Choral Music Review Print



J.S. Bach's St. Matthew Passion

March 31, 2006 - Raleigh, NC:


Bach's St. Matthew Passion is the culmination of a tradition, dating back to the Middle Ages, of performing a passion set to music during the season of Lent. Perhaps it is its characterization as such an ancient form that, despite being performed during Bach's lifetime, it lay dormant and forgotten for nearly one hundred years after his death, in 1750. It wasn't until Felix Mendelssohn resurrected this masterpiece that the world once again took notice of this monument of man's creativity. Here in the Triangle, we have waited only three years since the last performance of this epic and the three concerts by the combined forces of the North Carolina Symphony, the Choral Society of Durham, and some phenomenal soloists and guest instrumentalists. The public had their choice of performances in either the richly reverberant space of Duke Chapel or the considerably drier and more modern Meymandi Concert Hall in Raleigh. It is the vastly different acoustical properties of these venues that I believe caused the main problem, particularly on March 31, the first night at Meymandi — after rehearsals and a performance in Durham's gothic cathedral.

A common cliché, used mostly in sports, is the idea of an individual "carrying the team" – or being the standout player who rises above the rest. It's not always the case that everyone else is doing badly, it's just that this person becomes the focal point and the source of energy for the others. That can also happen in a musical performance, and this was one of the impressions I was left with after hearing the Friday evening performance.
Although there were six soloists and many examples of beautifully played instrumental parts, it was tenor James Gilchrist, in the role of the evangelist, who soared above all others in passion, intensity, and musical brilliance. Even if you did not hear a word that he said, you would have been mesmerized by his physical involvement with this role, which is by far the most important and busiest in the work. His high, bright, clear tenor pierced through the tutti orchestra at its loudest and also demanded your attention at the quietest moments. This was all accomplished from near the back of the stage, where he was placed alongside his continuo partners Bonnie Thron, cello, and Jane Lynch, guest organist. This was an elegantly conceived arrangement where the double choruses were separated – one was on the stage and the other in the choir loft, above – and the orchestra was seated according to its members' musical roles with respect to the soloists.

Besides what is contained in the text itself, there was one prevailing battle going on most of the night –– a battle over who was going to gain control of the tempo. Maestro Llewellyn gives a very clear, precise, and unadorned beat pattern, yet the soloists and chorus were constantly behind the orchestra. and attempts to bring them into line mostly went unheeded. My guess is that this occurred because of the extreme adjustments musicians had to make for the 4-6 second reverberation in Duke Chapel before switching gears for Meymandi – with almost unavoidable results. This gave the first part of the work an unbalanced, edgy feeling, but it later smoothed out. The chorus, prepared by Rodney Wynkoop, Director of the Choral Society of Durham, produced a warm, balanced, and disciplined sound but lacked a full-force emotional commitment in the choruses where the texts demanded such showings. The highlights of the evening were the unimaginably beautiful chorales, which provide emotional repose.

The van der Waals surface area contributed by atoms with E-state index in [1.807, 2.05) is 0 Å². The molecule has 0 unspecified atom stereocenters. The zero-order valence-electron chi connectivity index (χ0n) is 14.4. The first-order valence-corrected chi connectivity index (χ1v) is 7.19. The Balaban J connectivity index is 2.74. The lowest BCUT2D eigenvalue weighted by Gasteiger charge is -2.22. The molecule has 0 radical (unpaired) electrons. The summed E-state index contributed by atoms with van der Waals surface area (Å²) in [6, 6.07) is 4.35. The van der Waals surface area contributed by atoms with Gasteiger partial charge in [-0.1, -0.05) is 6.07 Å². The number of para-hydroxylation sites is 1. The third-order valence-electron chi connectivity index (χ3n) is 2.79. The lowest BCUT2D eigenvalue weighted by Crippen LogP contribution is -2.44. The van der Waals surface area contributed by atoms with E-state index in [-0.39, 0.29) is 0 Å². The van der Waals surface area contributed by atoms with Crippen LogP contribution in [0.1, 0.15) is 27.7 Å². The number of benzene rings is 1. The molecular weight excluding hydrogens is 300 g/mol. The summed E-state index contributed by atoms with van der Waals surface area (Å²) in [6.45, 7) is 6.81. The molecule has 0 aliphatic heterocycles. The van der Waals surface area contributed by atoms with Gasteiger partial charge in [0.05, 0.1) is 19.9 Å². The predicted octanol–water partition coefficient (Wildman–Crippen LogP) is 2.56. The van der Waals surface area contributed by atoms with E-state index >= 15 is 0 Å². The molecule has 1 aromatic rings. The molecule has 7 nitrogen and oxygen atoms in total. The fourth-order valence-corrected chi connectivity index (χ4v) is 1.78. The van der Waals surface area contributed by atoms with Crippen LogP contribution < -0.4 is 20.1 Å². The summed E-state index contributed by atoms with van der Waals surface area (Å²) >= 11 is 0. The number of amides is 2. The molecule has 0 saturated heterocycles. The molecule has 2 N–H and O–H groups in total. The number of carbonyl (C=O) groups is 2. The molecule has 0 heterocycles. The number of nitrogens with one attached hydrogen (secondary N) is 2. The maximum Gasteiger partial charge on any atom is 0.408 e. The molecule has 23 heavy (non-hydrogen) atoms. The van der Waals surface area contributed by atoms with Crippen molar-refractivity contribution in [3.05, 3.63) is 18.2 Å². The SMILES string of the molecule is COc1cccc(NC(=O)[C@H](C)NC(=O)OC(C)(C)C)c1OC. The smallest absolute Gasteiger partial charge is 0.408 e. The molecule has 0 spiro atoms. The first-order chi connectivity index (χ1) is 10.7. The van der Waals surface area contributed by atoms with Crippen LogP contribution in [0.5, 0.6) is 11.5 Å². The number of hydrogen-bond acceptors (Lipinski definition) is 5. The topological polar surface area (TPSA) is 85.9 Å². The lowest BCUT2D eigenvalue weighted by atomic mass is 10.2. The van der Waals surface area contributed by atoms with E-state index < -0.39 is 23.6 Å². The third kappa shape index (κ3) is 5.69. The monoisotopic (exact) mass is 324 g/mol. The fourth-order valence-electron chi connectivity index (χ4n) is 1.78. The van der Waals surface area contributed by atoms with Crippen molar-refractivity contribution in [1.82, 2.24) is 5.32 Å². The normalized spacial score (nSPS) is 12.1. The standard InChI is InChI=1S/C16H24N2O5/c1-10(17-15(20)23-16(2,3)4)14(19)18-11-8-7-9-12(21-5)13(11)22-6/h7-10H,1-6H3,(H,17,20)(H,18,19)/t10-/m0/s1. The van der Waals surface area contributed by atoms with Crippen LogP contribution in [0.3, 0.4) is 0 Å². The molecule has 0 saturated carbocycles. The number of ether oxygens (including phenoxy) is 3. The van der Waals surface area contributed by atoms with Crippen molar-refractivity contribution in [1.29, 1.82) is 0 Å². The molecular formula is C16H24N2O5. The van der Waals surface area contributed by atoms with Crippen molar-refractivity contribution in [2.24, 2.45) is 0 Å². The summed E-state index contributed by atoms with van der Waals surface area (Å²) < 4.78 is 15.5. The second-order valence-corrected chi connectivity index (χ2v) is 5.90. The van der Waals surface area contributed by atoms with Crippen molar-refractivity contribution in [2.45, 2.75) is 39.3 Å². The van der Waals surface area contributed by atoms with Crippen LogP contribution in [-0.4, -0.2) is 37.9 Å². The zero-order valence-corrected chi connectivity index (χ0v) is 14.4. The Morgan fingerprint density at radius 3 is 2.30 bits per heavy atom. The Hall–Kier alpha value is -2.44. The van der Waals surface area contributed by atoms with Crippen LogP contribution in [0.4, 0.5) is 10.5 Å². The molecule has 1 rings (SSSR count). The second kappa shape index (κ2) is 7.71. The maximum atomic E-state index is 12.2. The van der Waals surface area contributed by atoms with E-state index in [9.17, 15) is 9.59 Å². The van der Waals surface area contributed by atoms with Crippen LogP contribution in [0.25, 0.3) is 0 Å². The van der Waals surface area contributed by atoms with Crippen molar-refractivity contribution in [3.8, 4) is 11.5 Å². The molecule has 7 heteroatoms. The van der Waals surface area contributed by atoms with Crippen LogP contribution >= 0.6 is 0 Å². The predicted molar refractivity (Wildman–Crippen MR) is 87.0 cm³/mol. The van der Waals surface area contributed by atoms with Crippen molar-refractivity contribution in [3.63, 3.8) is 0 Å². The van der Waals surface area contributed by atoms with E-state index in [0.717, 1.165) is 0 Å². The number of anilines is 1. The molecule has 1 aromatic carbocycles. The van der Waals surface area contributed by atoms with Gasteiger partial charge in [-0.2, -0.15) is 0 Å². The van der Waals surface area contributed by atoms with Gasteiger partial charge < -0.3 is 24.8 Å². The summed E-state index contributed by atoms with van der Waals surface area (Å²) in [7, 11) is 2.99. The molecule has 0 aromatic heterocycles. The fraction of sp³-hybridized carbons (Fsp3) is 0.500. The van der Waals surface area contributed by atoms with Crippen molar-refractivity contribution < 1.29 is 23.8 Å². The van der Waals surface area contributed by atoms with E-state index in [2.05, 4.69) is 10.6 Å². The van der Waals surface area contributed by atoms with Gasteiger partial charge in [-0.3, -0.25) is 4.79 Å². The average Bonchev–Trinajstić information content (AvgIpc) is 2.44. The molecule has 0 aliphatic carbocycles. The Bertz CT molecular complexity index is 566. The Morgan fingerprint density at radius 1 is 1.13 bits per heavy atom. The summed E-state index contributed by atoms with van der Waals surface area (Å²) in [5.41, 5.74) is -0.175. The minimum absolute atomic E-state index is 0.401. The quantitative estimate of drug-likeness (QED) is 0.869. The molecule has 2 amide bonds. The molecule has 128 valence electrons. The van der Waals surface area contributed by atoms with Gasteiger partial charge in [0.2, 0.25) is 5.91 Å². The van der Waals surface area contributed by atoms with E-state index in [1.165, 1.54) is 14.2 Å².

While not a theatrical piece, Bach's St. Matthew Passion is a monumental collection of sweeping emotions that demand that both performers and listeners take active roles in the unfolding of the drama of the crucifixion. Works of this length require tremendous stamina, concentration, and constant attention to detail. The greatness of the music lies in its ability to communicate the story – from the explosive, large choruses to the intimate solos. One of the smaller gems is the aria "Erbarme dich," which is essentially a trio sonata for alto soloist and violin. Concertmaster Brian Reagin gave a disappointing, uninvolved. etude-like reading that was rhythmically flabby and devoid of any human contact with the alto or the spirit of the music. As compared with the 2003 presentation by many of the same musicians, there seemed to be a marked decline in many of the solos. In the second half we saw the appearance of guest viola da gamba player Brent Wissick — placed directly in front of Llewellyn. He had two solos, and the fiendishly difficult second one at times got the best of him.

I got the feeling that there was an element of fatigue in the performance that prevented it from rising to truly inspiring and impassioned levels, but given the brutal schedule involved in putting such a work together that's understandable – and expecting more may be asking too much. But it was a privilege just to hear what is truly one of the greatest achievements of man. Just think that for 100 years, it was for all intents and purposes lost and no one on earth heard it!